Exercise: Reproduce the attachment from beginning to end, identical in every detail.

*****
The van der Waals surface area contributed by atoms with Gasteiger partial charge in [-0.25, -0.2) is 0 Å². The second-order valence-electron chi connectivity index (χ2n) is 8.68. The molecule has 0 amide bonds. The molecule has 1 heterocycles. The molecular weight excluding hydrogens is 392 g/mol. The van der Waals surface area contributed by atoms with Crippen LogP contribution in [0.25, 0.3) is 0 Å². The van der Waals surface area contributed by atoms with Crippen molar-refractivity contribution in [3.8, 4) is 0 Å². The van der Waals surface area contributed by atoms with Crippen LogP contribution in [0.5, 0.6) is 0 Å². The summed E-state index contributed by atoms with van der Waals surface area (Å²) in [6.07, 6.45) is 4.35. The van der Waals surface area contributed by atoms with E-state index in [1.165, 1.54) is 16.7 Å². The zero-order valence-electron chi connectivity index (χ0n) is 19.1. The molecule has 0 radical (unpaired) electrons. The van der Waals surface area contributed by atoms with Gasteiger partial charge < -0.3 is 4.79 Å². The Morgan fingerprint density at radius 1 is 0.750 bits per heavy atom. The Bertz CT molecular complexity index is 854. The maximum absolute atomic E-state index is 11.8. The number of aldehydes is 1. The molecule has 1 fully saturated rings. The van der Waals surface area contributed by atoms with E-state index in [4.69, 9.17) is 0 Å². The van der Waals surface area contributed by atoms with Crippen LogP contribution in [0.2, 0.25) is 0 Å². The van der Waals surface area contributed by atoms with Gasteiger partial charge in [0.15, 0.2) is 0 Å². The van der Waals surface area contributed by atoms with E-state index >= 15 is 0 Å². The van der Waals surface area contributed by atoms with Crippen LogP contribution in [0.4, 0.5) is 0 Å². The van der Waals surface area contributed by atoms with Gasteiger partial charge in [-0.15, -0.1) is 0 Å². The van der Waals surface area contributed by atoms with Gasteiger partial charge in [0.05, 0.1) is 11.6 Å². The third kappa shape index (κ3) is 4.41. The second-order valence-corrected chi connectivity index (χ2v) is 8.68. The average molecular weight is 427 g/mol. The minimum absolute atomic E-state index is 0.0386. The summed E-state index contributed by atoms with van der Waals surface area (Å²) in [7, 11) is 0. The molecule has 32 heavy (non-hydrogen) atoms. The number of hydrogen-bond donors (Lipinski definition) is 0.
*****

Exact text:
The van der Waals surface area contributed by atoms with Gasteiger partial charge in [-0.25, -0.2) is 0 Å². The second-order valence-electron chi connectivity index (χ2n) is 8.68. The molecule has 0 amide bonds. The molecule has 1 heterocycles. The molecular weight excluding hydrogens is 392 g/mol. The van der Waals surface area contributed by atoms with Crippen LogP contribution in [0.25, 0.3) is 0 Å². The van der Waals surface area contributed by atoms with Crippen molar-refractivity contribution in [3.8, 4) is 0 Å². The van der Waals surface area contributed by atoms with Crippen LogP contribution in [0.5, 0.6) is 0 Å². The summed E-state index contributed by atoms with van der Waals surface area (Å²) in [6.07, 6.45) is 4.35. The van der Waals surface area contributed by atoms with E-state index in [1.165, 1.54) is 16.7 Å². The zero-order valence-electron chi connectivity index (χ0n) is 19.1. The molecule has 0 radical (unpaired) electrons. The van der Waals surface area contributed by atoms with Gasteiger partial charge < -0.3 is 4.79 Å². The Morgan fingerprint density at radius 1 is 0.750 bits per heavy atom. The Bertz CT molecular complexity index is 854. The maximum absolute atomic E-state index is 11.8. The number of aldehydes is 1. The molecule has 1 fully saturated rings. The van der Waals surface area contributed by atoms with E-state index in [4.69, 9.17) is 0 Å². The van der Waals surface area contributed by atoms with Crippen LogP contribution in [0.2, 0.25) is 0 Å². The van der Waals surface area contributed by atoms with Gasteiger partial charge in [0.15, 0.2) is 0 Å². The van der Waals surface area contributed by atoms with E-state index >= 15 is 0 Å². The van der Waals surface area contributed by atoms with Crippen LogP contribution in [0.4, 0.5) is 0 Å². The van der Waals surface area contributed by atoms with Gasteiger partial charge in [-0.15, -0.1) is 0 Å². The van der Waals surface area contributed by atoms with Gasteiger partial charge in [0.05, 0.1) is 11.6 Å². The third kappa shape index (κ3) is 4.41. The second-order valence-corrected chi connectivity index (χ2v) is 8.68. The average molecular weight is 427 g/mol. The minimum absolute atomic E-state index is 0.0386. The summed E-state index contributed by atoms with van der Waals surface area (Å²) in [7, 11) is 0. The molecule has 32 heavy (non-hydrogen) atoms. The number of hydrogen-bond donors (Lipinski definition) is 0.